So far, users have been able to opt-out of ad tracking on TikTok. However, on April 15th its users won’t have a choice. Their personalized ad policy is changing.
Currently, users can opt-out of those targeted advertisements. The ads are based on users’ “interests,” by things you watch and look up on the TikTok app. The social media phenomenon just sent users a notice that this will be mandatory moving forward.
According to the message from TikTok, users are no longer able to opt-out of ads based on data TikTok collects from actions on the app. But users will be able to opt-out of ads based on data TikTok gets from its “advertising partners.”
One exception here is for users based in the European Union, whom are covered by the GDPR (General Data Protection Regulation) and requires businesses to get users’ consent.
TikTok has been amping up on advertising. According to a Reuters report, advertiser interest and ad spending on the platform spiked once President Donald Trump — who literally tried banning the app over its perceived connections with China — lost the election.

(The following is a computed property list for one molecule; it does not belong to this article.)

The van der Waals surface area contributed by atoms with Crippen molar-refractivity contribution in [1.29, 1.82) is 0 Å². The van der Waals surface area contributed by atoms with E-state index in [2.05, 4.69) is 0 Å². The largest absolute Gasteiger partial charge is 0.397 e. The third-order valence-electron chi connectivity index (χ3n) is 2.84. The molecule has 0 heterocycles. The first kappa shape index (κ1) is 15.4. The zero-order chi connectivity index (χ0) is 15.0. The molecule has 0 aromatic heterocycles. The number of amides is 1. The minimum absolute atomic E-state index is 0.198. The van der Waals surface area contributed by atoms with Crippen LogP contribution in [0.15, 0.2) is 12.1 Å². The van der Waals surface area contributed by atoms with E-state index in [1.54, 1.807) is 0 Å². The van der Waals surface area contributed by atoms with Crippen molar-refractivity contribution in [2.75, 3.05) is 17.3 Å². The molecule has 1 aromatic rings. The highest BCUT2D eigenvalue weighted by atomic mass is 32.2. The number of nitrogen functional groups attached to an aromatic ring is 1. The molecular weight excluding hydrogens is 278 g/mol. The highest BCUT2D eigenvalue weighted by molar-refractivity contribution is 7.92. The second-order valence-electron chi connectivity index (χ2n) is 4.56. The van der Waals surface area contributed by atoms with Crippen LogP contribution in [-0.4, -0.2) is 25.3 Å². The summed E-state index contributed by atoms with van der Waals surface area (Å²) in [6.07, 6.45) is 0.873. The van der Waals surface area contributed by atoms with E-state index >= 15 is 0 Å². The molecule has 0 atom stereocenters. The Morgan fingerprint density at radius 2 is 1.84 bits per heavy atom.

Advertisers spend more on targeted ads so allowing users to opt-out means less revenue for TikTok. Forcing them means TikTok makes more.
TikTok’s new policy isn’t very much different from its social media rivals. Snapchat, Twitter, and even Facebook allow users to opt-out of ads based on data collected from third-parties or from tracking they do on other websites and apps. Users still can’t opt-out of ads based on what they do on the physical Twitter, Facebook, and Snapchat apps themselves. TikTok just joins them.
TikTok hasn’t disclosed the motivation behind this new change, but Apple is preparing a new update to iOS 14 that will require apps to get user permission for tracking them across platforms. Cross-app tracking is usually generated through pieces of code that companies like Facebook or Google plant on other websites.
Social media companies have been scrambling trying to find ways to keep their ad policy alive. Instagram rolled out a notice that users may or may not have seen on their app that strongly urges users to “make ads more personalized.”
Per the notice, users give Instagram permission to track activity across other websites and apps so they can build a profile based on you, your interests, then sell ads based on that.